Play Ball!

Ty Cobb Ballpark officially opens

John Dudley ’95

Ball park dedication

Cutting the ribbon for the new stadium are Head Baseball Coach Jeff Kinne, Dr. John Schug ’52, Mrs. Peggy Cobb Schug, Mr. Byron Wurdeman, Board Chairman Tom Allen ’60, President Chris Howard, Tony D. Curtis (Bruce and Gladys Spencer's nephew), and Athletic Director Richard Epperson II ’79.

Baseball is officially underway at Hampden-Sydney College’s new Ty Cobb Ballpark, following a dedication ceremony before the 2012 baseball season opener against Ferrum College on February 4, 2012. The 292-seat stadium, undoubtedly the finest baseball facility in the Old Dominion Athletic Conference, played host to a capacity crowd on a crisp, winter day that concluded with a solid 5-3 win.

Opening day this year included the postponed dedication, tours of the ballpark lounge, and complimentary hot dogs, Cracker Jacks, and Coca-Cola, courtesy of Dr. and Mrs. Schug. (Ty Cobb Ballpark was completed in time for the final home game of the 2011 season, but bad weather forced the cancellation of the game and scheduled dedicatory events.)

The construction of the new ballpark was made possible by generous financial contributions by many people, including Dr. John B. Schug ’52 and his wife Peggy Cobb Schug (pictured below throwing out the first pitch), the granddaughter of the ballpark’s eponym; Byron and Pam Wurdeman, the parents of Tiger outfielder Chatham Wurdeman ’13; and S. Bruce Spencer ’37, a former Tiger baseball player who, with his late wife Gladys Curtis Spencer, has been a long-time benefactor of scholarships and the baseball program.

The Schugs also gave a valuable piece of sports memorabilia, a check signed by Ty Cobb, which hangs in the ballpark lounge. The framed check has been dedicated to the 2011 team that practiced and played home games as the new ballpark was being built just steps from home plate.

first pitchTy Cobb Ballpark is a tremendous step up for the College’s baseball facilities. Just two seasons ago, spectators either brought their own chairs or sat on aging metal bleachers. The new ballpark features full-size stadium chairs with seat backs in the center section, a covered concourse, men’s and women’s restrooms, a lounge overlooking the playing field, and a press box. In addition to the Ty Cobb memorabilia, the lounge also includes photographs from the player’s career, photographs of every Mason-Dixon Conference and ODAC championship-winning Hampden-Sydney baseball team, and a letter from Jeff Idelson, president of the National Baseball Hall of Fame, congratulating Hampden-Sydney College on its dedication to the sport.

Richard Epperson II ’79, director of athletics (and a former Tiger baseball player), says, “The Ty Cobb Ballpark dramatically impacts our athletic department mission and vision ‘to establish and maintain the highest quality student-athlete environment in NCAA Division III’ while enhancing student recruitment and retention objectives. We are proud to claim there is no finer DIII baseball facility in the country. On behalf of Hampden-Sydney Baseball Tigers past, present, and future, I want to share heartfelt appreciation to John and Peggy Schug, Byron and Pam Wurdeman, and Bruce Spencer for making this dream a reality.”  

The drive for the new stadium came from the 2011 seniors and the Wurdemans. Byron Wurdeman says, “I remember hearing a couple of players’ parents complaining that there wasn’t a baseball stadium and that they had wanted their sons to have been able to play in a nice, new stadium. Their sons were graduating that year and they just knew Hampden-Sydney wouldn’t have a new stadium any time soon. I kind of took that as a personal challenge. I’m an eternal optimist and I hated hearing those guys being so negative. Some of the players and I met with Dr. Howard about building a stadium, and he said it sounded good but we needed some up-front capital to get the project started. I agreed to put up the initial capital if—and this was the caveat—if it was finished before the end of the [2011] baseball season, and it was. We started moving dirt on January 31 and played the first game there, the final game of the season, on April 17.”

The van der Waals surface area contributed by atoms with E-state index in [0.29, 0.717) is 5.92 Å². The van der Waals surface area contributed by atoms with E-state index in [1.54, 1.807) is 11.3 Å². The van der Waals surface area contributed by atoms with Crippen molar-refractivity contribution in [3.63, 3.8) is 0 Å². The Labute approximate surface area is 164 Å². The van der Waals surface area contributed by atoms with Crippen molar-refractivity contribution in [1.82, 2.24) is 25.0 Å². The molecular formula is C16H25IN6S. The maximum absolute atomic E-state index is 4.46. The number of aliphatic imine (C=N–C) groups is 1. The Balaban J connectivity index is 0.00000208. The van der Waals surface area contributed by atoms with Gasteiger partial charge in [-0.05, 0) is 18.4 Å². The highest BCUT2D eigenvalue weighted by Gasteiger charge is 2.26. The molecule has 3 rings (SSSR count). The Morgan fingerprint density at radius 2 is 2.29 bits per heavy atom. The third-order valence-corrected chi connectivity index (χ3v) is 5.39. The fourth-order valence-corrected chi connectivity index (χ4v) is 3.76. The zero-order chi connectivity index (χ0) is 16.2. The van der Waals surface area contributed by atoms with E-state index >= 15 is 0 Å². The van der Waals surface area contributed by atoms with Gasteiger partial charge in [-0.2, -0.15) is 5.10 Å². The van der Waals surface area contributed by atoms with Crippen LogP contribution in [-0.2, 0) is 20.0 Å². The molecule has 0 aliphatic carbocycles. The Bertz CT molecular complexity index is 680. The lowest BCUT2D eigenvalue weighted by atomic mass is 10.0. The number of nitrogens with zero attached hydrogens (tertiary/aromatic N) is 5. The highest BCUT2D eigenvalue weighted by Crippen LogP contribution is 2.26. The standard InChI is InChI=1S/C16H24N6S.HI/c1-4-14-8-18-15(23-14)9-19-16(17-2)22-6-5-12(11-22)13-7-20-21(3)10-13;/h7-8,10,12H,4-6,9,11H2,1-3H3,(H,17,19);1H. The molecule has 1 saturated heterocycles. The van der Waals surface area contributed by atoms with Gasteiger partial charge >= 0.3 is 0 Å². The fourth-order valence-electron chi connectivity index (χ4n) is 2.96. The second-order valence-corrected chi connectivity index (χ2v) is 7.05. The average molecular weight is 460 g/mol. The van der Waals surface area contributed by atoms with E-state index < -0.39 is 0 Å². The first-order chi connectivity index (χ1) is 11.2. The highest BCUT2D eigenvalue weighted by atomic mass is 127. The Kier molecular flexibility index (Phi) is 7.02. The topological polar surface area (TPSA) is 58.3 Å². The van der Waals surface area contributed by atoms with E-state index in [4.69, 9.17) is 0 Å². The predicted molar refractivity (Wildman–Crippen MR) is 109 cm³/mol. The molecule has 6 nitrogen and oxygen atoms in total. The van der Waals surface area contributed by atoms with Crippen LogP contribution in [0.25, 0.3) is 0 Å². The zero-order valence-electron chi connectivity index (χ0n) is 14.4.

“The stadium is outstanding and Peggy and I were so pleased with the entire process,” says John Schug. “We had been talking with Beeler Brush [then vice president for institutional advancement] for many years about a new baseball stadium at the College. He made sure that we were involved in every aspect of the design and construction. If there were something about the building we didn’t like, we would have no one to blame but ourselves.”

He adds, “We support scholarships and athletics at Hampden-Sydney because we love it. Faust says seek pleasure and avoid pain and this is very pleasurable for us.”

Peggy Schug, the granddaughter of Ty Cobb, says of him, “He was a great fella. There’s a lot of negativity written about him, but he did a lot of great things. He built a hospital in Royston, Georgia; he cared for a lot of indigent baseball players; and he started the Ty Cobb Educational Foundation, which has given scholarships to students for decades. We’re so proud of the ballpark; it’s beautiful.”

She adds, “We just love the College so much and how it keeps the students’ best interests in mind. We are very happy to be a part of helping Hampden-Sydney grow.”

The inaugural Ty Cobb Baseball Classic was held February 17-19, with Southern Virginia University, Keystone College, and Stevenson University taking the field against the Tigers. It was a wonderful way to showcase the new stadium and the renewed excitement about baseball at Hampden-Sydney College.

Ty Cobb Ball Park